Better cancer detection, blood pressure control
August 1, 2021 | View PDF
Detecting cancer long before symptoms
There may now be a way to find cancer before symptoms ever occur. A new blood test, which can detect more than 50 types of cancer, has been found to be accurate enough to be rolled out as a multi-cancer screening test among people at higher risk of the disease, including patients age 50 years or older.
In a paper published in the journal Annals of Oncology, researchers report that the test accurately detected cancer, often before any symptoms arose, while having a very low false positive rate. The test also predicted where in the body the cancer is located with a high degree of accuracy, which could help doctors choose effective diagnostic tests.
The California company developing and funding the research is called GRAIL, Inc., and it has now made the multi-cancer early detection test available in the U.S. by prescription only. It is designed to complement other existing screening methods such as those for breast, cervical, prostate, lung and bowel cancers. Many of the cancers that the test is capable of detecting do not have screening tests available, such as liver, pancreatic and esophageal cancers, which are among the most deadly and where early detection could make a real difference.
“Finding cancer early, when treatment is more likely to be successful, is one of the most significant opportunities we have to reduce the burden of cancer. These data suggest that, if used alongside existing screening tests, the multi-cancer detection test could have a profound impact on how cancer is detected and ultimately on public health,” said study investigator Dr. Eric Klein, chairman of the Glickman Urological and Kidney Institute, Cleveland Clinic, Cleveland. Ohio.
The test involves taking a sample of blood from each patient and analyzing it for DNA, known as cell-free DNA (cfDNA). Tumors shed it into the blood. Genomic sequencing is used to detect chemical changes to the DNA called “methylation” that control gene expression. Using artificial intelligence (AI), it is now possible to predict where in the body the cancer is located. Results are available within 10 business days from the time the sample reaches the lab.
The third and final sub-study of the Circulating Cell-free Genome Atlas (CCGA) study, which was just completed, investigated the performance of the test in 2,823 people already diagnosed with cancer and 1,254 people without cancer. It detected cancer signals from more than 50 different types of cancer and found that across all four cancer stages (I, II, III, IV), the test correctly identified when cancer was present. The test’s specificity (the true negative rate) was 99.5%, meaning that the test wrongly detected cancer (the false positive rate) in only 0.5% of cases.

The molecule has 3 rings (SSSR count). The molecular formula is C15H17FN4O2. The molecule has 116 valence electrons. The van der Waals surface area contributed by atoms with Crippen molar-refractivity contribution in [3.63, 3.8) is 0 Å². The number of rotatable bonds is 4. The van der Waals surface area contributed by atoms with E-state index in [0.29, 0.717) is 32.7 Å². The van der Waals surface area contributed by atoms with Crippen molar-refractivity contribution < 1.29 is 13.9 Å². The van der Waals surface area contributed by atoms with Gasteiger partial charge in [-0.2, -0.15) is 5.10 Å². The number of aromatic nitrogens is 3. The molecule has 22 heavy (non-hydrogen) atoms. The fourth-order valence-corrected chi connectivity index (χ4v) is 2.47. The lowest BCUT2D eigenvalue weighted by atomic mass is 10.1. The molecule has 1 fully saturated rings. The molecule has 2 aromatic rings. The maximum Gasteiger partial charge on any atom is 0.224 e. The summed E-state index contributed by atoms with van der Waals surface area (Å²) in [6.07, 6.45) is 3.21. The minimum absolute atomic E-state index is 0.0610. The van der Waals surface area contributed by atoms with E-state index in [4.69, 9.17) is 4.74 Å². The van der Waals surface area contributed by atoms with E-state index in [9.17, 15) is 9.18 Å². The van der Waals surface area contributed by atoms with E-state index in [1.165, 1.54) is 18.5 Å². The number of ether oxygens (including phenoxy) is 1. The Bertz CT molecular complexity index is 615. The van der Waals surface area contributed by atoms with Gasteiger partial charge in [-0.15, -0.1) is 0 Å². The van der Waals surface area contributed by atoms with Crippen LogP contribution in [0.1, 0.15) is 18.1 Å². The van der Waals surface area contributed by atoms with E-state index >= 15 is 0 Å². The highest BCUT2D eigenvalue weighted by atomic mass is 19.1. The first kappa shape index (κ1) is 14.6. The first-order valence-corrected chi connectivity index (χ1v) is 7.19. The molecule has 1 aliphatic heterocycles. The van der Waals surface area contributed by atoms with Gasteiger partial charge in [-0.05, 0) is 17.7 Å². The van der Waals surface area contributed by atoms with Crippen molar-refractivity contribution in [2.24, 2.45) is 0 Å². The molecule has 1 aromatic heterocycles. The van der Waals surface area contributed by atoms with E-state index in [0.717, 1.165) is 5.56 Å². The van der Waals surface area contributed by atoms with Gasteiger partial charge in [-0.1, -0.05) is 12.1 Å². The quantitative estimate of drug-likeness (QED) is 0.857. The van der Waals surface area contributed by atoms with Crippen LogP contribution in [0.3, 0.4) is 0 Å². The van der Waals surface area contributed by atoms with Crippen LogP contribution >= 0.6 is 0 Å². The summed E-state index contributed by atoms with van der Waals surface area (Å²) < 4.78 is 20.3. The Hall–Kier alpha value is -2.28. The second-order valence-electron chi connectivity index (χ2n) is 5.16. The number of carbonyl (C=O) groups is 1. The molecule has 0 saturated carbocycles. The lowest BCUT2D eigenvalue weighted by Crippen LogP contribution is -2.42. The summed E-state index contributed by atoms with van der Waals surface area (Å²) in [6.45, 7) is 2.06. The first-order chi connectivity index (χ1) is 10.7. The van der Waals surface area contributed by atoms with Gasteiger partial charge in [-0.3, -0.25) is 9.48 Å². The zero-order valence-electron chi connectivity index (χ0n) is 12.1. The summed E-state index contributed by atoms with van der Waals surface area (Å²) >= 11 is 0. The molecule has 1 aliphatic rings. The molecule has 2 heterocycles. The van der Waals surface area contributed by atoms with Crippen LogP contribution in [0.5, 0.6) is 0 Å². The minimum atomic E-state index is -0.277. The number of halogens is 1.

“We believe that cancers that shed more cfDNA into the bloodstream are detected more easily,” said Dr. Klein. “These cancers are also more likely to be lethal, and prior research shows that this multi-cancer early detection test more strongly detects these
cancer types. Cancers such as prostate shed less DNA than other tumors, which is why existing screening tests are still important for these cancers.”
Big benefits with 5-minute breathing workout
A new study shows that a breathing exercise known as Inspiratory Muscle Strength Training can reduce blood pressure in weeks, with benefits on par with daily exercise or medication. Working out just five minutes daily via a practice described as “strength training for your breathing muscles” lowers blood pressure and improves some measures of vascular health, according to a new study by researchers at Colorado University at Boulder.
The study, published in the Journal of the American Heart Association, provides the strongest evidence yet that the ultra-time-efficient maneuver known as High-Resistance Inspiratory Muscle Strength Training (IMST) could play a key role in helping aging adults fend off cardiovascular disease. In the United States alone, 65% of adults over age 50 have above-normal blood pressure, putting them at greater risk of heart attack or stroke. Yet, fewer than 40% meet recommended aerobic exercise guidelines.
“There are a lot of lifestyle strategies that we know can help people maintain cardiovascular health as they age. But the reality is, they take a lot of time and effort and can be expensive and hard for some people to access,” said lead author Daniel Craighead, an assistant research professor in the Department of Integrative Physiology. “IMST can be done in five minutes in your own home while you watch TV.”
Developed in the 1980s as a way to help critically ill respiratory disease patients strengthen their diaphragm and other breathing muscles, IMST involves inhaling vigorously through a hand-held device which provides resistance. Imagine sucking hard through a tube that sucks back.
The researchers recruited 36 otherwise healthy adults ages 50 to 79 with above normal systolic blood pressure (120 millimeters of mercury or higher). Half did High-Resistance IMST for six weeks and half did a placebo protocol in which the resistance was much lower. After six weeks, the IMST group saw their systolic blood pressure (the top number) dip nine points on average, a reduction which generally exceeds that achieved by walking 30 minutes a day five days a week. That decline is also equal to the effects of some blood pressure-lowering drug regimens.
John Schieszer is an award-winning national journalist and radio and podcast broadcaster of The Medical Minute. He can be reached at firstname.lastname@example.org.